Review: A Delightful ‘Orfeo’ Returns to the Met Opera


Gluck’s opera “Orfeo ed Euridice” is a funny thing: a timeless Greek myth of separation and loss, twisted into a Viennese cream puff.

Both that darkness and light are embraced in the choreographer Mark Morris’s 2007 production, which is being revived at the Metropolitan Opera starring the countertenor Anthony Roth Costanzo. A firmly established star of the house, and a budding opera impresario, he owns the stage as Orfeo.

Gluck’s version of the Orpheus story was commissioned for a celebration of the Hapsburg emperor Francis I in 1762. The tale’s traditional tragic ending was deemed not suitable for the crown, so Gluck tacked on a joyful conclusion. (Spoiler alert: Rather than being cleaved for eternity, the lovers are happily reunited.)

Operas from around Gluck’s time were often little more than vehicles for vocal pyrotechnics. “Orfeo ed Euridice,” instead, is a character study of the grieving Orfeo, desperate to do anything to be reunited with his deceased Euridice. Costanzo is a bewitching performer who knows how to move his voice through many shades of tone and meaning — qualities on ample display in the aching Act III aria “Che puro ciel” and, in Act IV, “Che farò senza Euridice,” in which Orpheus realizes that he may have lost his beloved forever.

Seen on Thursday, Costanzo was this opera’s melancholic heart and soul. The soprano Ying Fang proved a worthy complement as Euridice. She brought a pearly tone and an equally rich characterization to her role, particularly in the sublime Act IV duet, which curdles into a pained quarrel as she realizes that her husband refuses to look at her.

Another soprano, Elena Villalón, sang the impish god Amore, who charges Orpheus with his task of rescuing Euridice from the underworld without gazing upon her. Villalón allowed her witty costume and impressive entrance — clad in preppy khakis, a Pepto Bismol-pink polo shirt and some slightly scruffy wings, she descends from the rafters on wires — to do much of the acting for her. I wished for a bit more pep and bite in her phrasing to match the staging’s zing. By contrast, the conductor J. David Jackson led the orchestra with vigor and snap.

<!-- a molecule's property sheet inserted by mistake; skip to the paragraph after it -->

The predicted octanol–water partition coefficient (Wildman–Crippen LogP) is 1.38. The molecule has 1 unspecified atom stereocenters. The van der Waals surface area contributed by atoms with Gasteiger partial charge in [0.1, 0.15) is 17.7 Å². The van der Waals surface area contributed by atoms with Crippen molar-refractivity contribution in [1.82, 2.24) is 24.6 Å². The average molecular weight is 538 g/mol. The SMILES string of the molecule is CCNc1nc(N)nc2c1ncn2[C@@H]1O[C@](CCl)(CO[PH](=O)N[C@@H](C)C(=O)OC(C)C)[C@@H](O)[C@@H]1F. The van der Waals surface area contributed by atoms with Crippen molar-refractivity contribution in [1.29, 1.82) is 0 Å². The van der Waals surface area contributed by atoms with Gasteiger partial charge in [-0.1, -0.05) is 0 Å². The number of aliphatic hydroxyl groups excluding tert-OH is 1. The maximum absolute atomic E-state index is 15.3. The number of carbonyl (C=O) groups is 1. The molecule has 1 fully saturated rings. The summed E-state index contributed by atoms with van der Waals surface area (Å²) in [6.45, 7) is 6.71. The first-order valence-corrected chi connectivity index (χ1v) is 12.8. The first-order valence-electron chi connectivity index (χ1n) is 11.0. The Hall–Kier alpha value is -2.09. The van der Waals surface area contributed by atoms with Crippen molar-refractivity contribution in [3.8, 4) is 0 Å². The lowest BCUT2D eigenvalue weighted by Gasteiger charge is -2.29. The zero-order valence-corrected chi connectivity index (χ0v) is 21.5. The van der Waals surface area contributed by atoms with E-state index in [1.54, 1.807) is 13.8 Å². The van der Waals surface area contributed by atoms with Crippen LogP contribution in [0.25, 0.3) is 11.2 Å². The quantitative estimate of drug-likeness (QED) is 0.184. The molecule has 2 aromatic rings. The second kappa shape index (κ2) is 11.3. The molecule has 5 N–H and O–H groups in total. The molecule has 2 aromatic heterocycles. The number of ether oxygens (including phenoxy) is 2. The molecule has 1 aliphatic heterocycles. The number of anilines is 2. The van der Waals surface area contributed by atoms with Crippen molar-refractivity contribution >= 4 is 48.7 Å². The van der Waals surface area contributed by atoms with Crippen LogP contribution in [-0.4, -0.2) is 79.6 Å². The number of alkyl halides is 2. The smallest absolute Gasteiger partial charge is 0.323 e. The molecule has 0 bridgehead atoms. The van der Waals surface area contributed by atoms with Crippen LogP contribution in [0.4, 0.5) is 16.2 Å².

A great pleasure of Morris’s production is his sensitive choreography, which shapes and elevates Gluck’s sometimes quotidian musical ideas, particularly in the instrumental interludes. Morris and the costume designer, Isaac Mizrahi, outfitted the Met’s mighty, nearly 100-person chorus as characters from history and legend, such as Moses, Cleopatra and Shakespeare, as well as Frederick Douglass, Mae West and Toni Morrison.

The chorus functions as the underworld’s eternal bystanders, a fate which apparently neither popes nor queens can escape. But the chorus also recalls the motley assemblage of stars collaged in the cover art for the Beatles’ “Sgt. Pepper’s Lonely Hearts Club Band,” and part of this production’s fun is picking out who’s who.

When, on Thursday, Euridice was resuscitated for the last time to fit the royally revised plotline, the audience broke into knowing laughter. It’s an implausible end to Orpheus and Euridice’s love story, but one that — like this production — is wholly delightful.

Orfeo ed Euridice

Through June 8 at the Metropolitan Opera, Manhattan; metopera.org.



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